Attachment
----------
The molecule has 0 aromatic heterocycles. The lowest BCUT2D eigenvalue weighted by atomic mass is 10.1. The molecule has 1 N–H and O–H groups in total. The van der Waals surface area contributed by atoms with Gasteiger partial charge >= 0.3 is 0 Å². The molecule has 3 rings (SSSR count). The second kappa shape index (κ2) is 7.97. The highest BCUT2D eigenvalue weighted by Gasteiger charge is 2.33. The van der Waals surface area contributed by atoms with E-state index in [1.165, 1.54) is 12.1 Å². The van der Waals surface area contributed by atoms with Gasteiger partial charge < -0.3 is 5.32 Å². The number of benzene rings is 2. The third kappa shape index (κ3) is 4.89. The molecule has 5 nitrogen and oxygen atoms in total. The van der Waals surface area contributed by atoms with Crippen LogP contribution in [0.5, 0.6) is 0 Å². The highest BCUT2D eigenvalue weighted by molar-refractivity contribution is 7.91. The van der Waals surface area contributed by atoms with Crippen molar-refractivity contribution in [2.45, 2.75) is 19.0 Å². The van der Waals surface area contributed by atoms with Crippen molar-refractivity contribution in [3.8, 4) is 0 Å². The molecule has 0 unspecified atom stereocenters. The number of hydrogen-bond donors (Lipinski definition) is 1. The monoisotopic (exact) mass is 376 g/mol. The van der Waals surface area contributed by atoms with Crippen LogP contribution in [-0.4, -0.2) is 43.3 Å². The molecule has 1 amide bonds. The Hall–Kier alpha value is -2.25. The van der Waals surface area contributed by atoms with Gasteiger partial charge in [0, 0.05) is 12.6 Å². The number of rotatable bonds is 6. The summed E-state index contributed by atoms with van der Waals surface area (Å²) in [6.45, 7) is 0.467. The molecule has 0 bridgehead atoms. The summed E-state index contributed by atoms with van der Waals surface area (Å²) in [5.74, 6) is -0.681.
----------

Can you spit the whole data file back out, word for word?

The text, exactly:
The molecule has 0 aromatic heterocycles. The lowest BCUT2D eigenvalue weighted by atomic mass is 10.1. The molecule has 1 N–H and O–H groups in total. The van der Waals surface area contributed by atoms with Gasteiger partial charge >= 0.3 is 0 Å². The molecule has 3 rings (SSSR count). The second kappa shape index (κ2) is 7.97. The highest BCUT2D eigenvalue weighted by Gasteiger charge is 2.33. The van der Waals surface area contributed by atoms with E-state index in [1.165, 1.54) is 12.1 Å². The van der Waals surface area contributed by atoms with Gasteiger partial charge < -0.3 is 5.32 Å². The number of benzene rings is 2. The third kappa shape index (κ3) is 4.89. The molecule has 5 nitrogen and oxygen atoms in total. The van der Waals surface area contributed by atoms with Crippen LogP contribution in [0.5, 0.6) is 0 Å². The highest BCUT2D eigenvalue weighted by molar-refractivity contribution is 7.91. The van der Waals surface area contributed by atoms with Crippen molar-refractivity contribution in [2.45, 2.75) is 19.0 Å². The van der Waals surface area contributed by atoms with Crippen molar-refractivity contribution in [3.8, 4) is 0 Å². The molecule has 0 unspecified atom stereocenters. The number of hydrogen-bond donors (Lipinski definition) is 1. The monoisotopic (exact) mass is 376 g/mol. The van der Waals surface area contributed by atoms with Crippen LogP contribution in [-0.4, -0.2) is 43.3 Å². The molecule has 1 amide bonds. The Hall–Kier alpha value is -2.25. The van der Waals surface area contributed by atoms with Gasteiger partial charge in [0, 0.05) is 12.6 Å². The number of rotatable bonds is 6. The summed E-state index contributed by atoms with van der Waals surface area (Å²) in [6.45, 7) is 0.467. The molecule has 0 bridgehead atoms. The summed E-state index contributed by atoms with van der Waals surface area (Å²) in [5.74, 6) is -0.681.